In view of the position expressed by the Terry Unit and the General Membership at the 11 June meeting in New Rochelle, the Executive Board last night has unanimously agree to accept only a contract similar to that originally proposed to you.  We would appreciate you setting an early date for a meeting with our Negotiating Committee and Attorney to discuss this matter in full.

In answer to your inquiry, the address to which all union mail should be addressed is 800 Riverside Drive, New York 32 NY.

Very truly yours,

Screen Cartoonists Local 1461
(s) Pepe Ruiz
Business Agent

War Labor Board approval on the Willard contract will be delayed a week or two because the request for proration of the vacation time on a one day per month basis has forced the Board to reconsider its policy on this point.  We may also get a maximum of four weeks severance pay on a one day basis.  Those clauses are a great improvement over other contracts in the industry and both may be approved.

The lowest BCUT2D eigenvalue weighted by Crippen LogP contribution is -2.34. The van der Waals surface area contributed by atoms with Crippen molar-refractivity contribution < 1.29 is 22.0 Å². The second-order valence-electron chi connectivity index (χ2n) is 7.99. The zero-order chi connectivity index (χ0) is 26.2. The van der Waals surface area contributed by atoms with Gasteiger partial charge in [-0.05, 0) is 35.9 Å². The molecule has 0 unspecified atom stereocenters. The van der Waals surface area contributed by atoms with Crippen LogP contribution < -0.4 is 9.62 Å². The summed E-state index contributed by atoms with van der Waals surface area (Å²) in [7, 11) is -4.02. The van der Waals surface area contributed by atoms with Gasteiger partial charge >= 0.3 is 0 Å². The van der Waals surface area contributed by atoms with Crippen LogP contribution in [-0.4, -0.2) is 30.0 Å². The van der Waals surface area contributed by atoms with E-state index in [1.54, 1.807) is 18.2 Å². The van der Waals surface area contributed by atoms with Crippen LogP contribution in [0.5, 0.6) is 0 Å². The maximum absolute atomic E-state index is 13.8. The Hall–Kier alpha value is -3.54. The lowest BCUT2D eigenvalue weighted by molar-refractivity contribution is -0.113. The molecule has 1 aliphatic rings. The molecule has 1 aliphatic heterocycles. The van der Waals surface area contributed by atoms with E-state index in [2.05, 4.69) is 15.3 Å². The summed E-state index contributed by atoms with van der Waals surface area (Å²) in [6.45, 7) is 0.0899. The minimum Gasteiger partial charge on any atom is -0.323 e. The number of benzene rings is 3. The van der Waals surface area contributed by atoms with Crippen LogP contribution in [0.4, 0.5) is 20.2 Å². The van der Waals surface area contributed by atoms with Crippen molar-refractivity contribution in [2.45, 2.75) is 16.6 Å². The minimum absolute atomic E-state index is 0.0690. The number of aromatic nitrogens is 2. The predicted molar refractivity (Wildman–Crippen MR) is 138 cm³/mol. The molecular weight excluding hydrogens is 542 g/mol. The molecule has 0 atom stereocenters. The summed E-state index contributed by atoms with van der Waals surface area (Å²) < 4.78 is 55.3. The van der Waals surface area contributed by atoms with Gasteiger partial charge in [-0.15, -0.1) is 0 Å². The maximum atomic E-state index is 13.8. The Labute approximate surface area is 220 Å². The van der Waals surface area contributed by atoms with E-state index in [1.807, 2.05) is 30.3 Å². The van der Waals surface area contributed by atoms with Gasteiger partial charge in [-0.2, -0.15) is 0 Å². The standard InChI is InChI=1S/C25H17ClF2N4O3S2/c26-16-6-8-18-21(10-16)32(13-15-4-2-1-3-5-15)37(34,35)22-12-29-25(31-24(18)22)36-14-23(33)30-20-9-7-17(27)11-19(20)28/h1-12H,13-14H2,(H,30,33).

At Famous the dispute case over our contract was certified to the Board on June 21.  The hearing will probably take place before the vacation period.


Being a union member entails certain responsibilities in return for the benefits that the union gives.  One of these responsibilities is the exercising of common sense when speaking to the employer on union matters.